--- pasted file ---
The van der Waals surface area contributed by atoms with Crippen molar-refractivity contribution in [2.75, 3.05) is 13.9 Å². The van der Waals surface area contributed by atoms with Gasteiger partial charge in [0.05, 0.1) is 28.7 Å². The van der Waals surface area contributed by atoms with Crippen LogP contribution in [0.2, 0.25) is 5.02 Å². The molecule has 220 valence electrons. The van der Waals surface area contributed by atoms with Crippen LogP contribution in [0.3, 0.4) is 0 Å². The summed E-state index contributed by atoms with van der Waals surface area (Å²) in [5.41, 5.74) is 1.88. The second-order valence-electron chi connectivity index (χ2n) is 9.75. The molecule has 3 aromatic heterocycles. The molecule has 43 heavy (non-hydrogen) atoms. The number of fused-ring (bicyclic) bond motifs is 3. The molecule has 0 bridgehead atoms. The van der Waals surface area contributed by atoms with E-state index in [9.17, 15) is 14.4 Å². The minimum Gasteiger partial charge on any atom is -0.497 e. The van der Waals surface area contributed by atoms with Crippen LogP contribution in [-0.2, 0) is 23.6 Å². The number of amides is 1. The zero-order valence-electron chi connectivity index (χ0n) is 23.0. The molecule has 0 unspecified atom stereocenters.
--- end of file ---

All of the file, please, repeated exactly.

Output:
The van der Waals surface area contributed by atoms with Crippen molar-refractivity contribution in [2.75, 3.05) is 13.9 Å². The van der Waals surface area contributed by atoms with Gasteiger partial charge in [0.05, 0.1) is 28.7 Å². The van der Waals surface area contributed by atoms with Crippen LogP contribution in [0.2, 0.25) is 5.02 Å². The molecule has 220 valence electrons. The van der Waals surface area contributed by atoms with Crippen LogP contribution in [0.3, 0.4) is 0 Å². The summed E-state index contributed by atoms with van der Waals surface area (Å²) in [5.41, 5.74) is 1.88. The second-order valence-electron chi connectivity index (χ2n) is 9.75. The molecule has 3 aromatic heterocycles. The molecule has 43 heavy (non-hydrogen) atoms. The number of fused-ring (bicyclic) bond motifs is 3. The molecule has 0 bridgehead atoms. The van der Waals surface area contributed by atoms with E-state index in [9.17, 15) is 14.4 Å². The minimum Gasteiger partial charge on any atom is -0.497 e. The van der Waals surface area contributed by atoms with Crippen LogP contribution in [-0.2, 0) is 23.6 Å². The number of amides is 1. The zero-order valence-electron chi connectivity index (χ0n) is 23.0. The molecule has 0 unspecified atom stereocenters.